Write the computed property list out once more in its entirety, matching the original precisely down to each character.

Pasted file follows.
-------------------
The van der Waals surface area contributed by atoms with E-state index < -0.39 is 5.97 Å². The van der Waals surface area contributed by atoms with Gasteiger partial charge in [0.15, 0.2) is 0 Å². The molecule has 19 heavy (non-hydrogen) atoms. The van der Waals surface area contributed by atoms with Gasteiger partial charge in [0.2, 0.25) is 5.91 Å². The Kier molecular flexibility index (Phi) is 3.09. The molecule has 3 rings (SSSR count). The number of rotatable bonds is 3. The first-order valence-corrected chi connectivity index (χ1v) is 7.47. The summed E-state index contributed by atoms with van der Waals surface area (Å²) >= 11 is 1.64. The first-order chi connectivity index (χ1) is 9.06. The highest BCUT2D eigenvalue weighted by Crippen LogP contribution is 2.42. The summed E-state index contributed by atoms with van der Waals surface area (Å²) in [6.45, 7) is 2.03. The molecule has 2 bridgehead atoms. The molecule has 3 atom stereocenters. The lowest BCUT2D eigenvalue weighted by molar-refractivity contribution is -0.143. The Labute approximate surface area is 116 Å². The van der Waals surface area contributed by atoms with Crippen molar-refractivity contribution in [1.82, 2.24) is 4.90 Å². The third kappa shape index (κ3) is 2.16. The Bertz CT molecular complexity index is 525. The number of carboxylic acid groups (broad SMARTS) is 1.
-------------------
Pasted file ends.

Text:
The van der Waals surface area contributed by atoms with E-state index < -0.39 is 5.97 Å². The van der Waals surface area contributed by atoms with Gasteiger partial charge in [0.15, 0.2) is 0 Å². The molecule has 19 heavy (non-hydrogen) atoms. The van der Waals surface area contributed by atoms with Gasteiger partial charge in [0.2, 0.25) is 5.91 Å². The Kier molecular flexibility index (Phi) is 3.09. The molecule has 3 rings (SSSR count). The number of rotatable bonds is 3. The first-order valence-corrected chi connectivity index (χ1v) is 7.47. The summed E-state index contributed by atoms with van der Waals surface area (Å²) >= 11 is 1.64. The first-order chi connectivity index (χ1) is 9.06. The highest BCUT2D eigenvalue weighted by Crippen LogP contribution is 2.42. The summed E-state index contributed by atoms with van der Waals surface area (Å²) in [6.45, 7) is 2.03. The molecule has 2 bridgehead atoms. The molecule has 3 atom stereocenters. The lowest BCUT2D eigenvalue weighted by molar-refractivity contribution is -0.143. The Labute approximate surface area is 116 Å². The van der Waals surface area contributed by atoms with Crippen molar-refractivity contribution in [1.82, 2.24) is 4.90 Å². The third kappa shape index (κ3) is 2.16. The Bertz CT molecular complexity index is 525. The number of carboxylic acid groups (broad SMARTS) is 1.